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Pennsylvania Proposes Ban on a Lawyer’s “Sexual Communications” with Clients

Deborah Winokur

Pennsylvania Proposes Ban on a Lawyer’s “Sexual Communications” with Clients
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In 2002, the ABA adopted Model Rule 1.8(j), which bans “sexual relations” between attorneys and their clients unless the intimate relationship pre-dated the attorney-client relationship. This rule has been adopted in some form by many states, however, it is not without controversy. Many who oppose it argue that relationships between consenting adults fall outside of the bar’s regulatory purview. Nonetheless, at least 30 states have been persuaded to adopt some version of the rule, perhaps because the “unequal” relationship between attorney and client means that “a sexual relationship . . . can involve exploitation of the lawyer’s fiduciary role, in violation of the lawyer’s basic ethical obligation not to use the trust of the client to the client’s disadvantage.” Comment 20 to Rule 1.8.

The matter of In re Disciplinary Proceedings Against Atta makes a strong case in support of Rule 1.8(j) and that demonstrates just the kind of situation anticipated in Comment 20. Atta, the lawyer for the divorcing wife, allegedly became romantically involved with his client and then hijacked the representation to pressure her to continue the relationship; he was subsequently disciplined for it by the Wisconsin Supreme Court. Similar power dynamics emerged in a Pennsylvania disciplinary matter, Office of Disciplinary Counsel v. Toussant. In that case, Toussant was allegedly romantically involved with her client and then retaliated against the client when the client attempted to break off their involvement. The Pennsylvania Supreme Court suspended Toussant from the practice of law for one year and noted: “This case presents a textbook example of why the Pennsylvania Supreme Court adopted Rule 1.8(j). While Respondent may have intended no harm to her client at the inception of the relationship, the harm that occurred was and should have been foreseeable.”

Pennsylvania’s Proposal

The proposed amendment in Pennsylvania would amend Comment 17 to Pennsylvania disciplinary Rule 1.8(j) by extending the definition of “sexual relations” to cover “sexual communications with a client.” While the comment itself does not use the term “sexting,” the Pennsylvania Disciplinary Board’s explanatory report refers to increased complaints that it has received of incidents of “sexting” by lawyers to their clients. As defined in the online Merriam Webster Dictionary, to “sext” is to send someone a sexually explicit message or image by cell phone. This definition seems narrow, however, because text messages and messages to Instagram, Snapchat, Facebook, and other social media messaging programs can also be sent from computers.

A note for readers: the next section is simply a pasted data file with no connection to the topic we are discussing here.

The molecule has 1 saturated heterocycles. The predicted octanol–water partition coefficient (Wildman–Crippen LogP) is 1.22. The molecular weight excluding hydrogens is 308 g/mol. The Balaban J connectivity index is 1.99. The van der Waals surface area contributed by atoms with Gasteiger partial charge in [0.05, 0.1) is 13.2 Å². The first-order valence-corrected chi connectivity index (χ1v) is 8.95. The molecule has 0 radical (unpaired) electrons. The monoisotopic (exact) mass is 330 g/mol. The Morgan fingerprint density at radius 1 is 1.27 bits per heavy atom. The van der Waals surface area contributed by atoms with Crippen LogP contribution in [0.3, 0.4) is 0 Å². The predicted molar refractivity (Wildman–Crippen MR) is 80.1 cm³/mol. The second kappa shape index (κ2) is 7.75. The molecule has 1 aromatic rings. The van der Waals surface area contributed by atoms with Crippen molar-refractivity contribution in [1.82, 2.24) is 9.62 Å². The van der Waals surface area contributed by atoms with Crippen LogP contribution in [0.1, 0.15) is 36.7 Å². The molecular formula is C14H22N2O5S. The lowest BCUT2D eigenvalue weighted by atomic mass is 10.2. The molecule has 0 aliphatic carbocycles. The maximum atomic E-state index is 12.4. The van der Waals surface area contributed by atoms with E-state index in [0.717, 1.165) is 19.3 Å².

While the Pennsylvania board’s desire to address such conduct in the disciplinary rules may be warranted, the current version of the amendment does not provide adequate guardrails if “sexting” with clients is what they are trying to regulate, and the proposed rule change has been met with some concern. The Philadelphia Bar Association recommended that the board define the term “sexual communications” to both eliminate challenges for vagueness and limit the scope so that merely inappropriate or unprofessional communications do not trigger discipline under the revised rule. And it makes sense to clearly define the prohibited conduct to avoid any questions or argument about what is and is not a violation of the rules. Because popular forms of internet communication are constantly evolving, there is no reason not to explicitly describe “sexual communications” to not only set out the kinds of content that are forbidden, but to more explicitly include every possible form of communication, including but not limited to verbal, written, video communication, by letter, email, text, electronic messaging on any social media or internet platform, or by any other electronic means whatever. There is also opposition to the change among lawyers who simply oppose additional regulation of how consenting adults conduct their relationships.

Time will tell if the Pennsylvania Supreme Court adopts some form of the proposed amendment, but the principles behind it are universally sound for lawyers in any jurisdiction. When communicating with clients, attorneys must be mindful of their role as professional fiduciary and take care not to blur the lines between the professional and personal that could be misinterpreted by the client or damage the client’s trust in the attorney and thereby harm the representation. Regardless of any future amendment to the rule against sexual relations with clients, the wise lawyer will think carefully now about the possible interpretation and ramifications of both (1) using any personal or informal forms of communication, such as texting to a client’s personal cell phone or messaging them on their social media platforms; and (2) the professional appropriateness of the content of every communication to each client.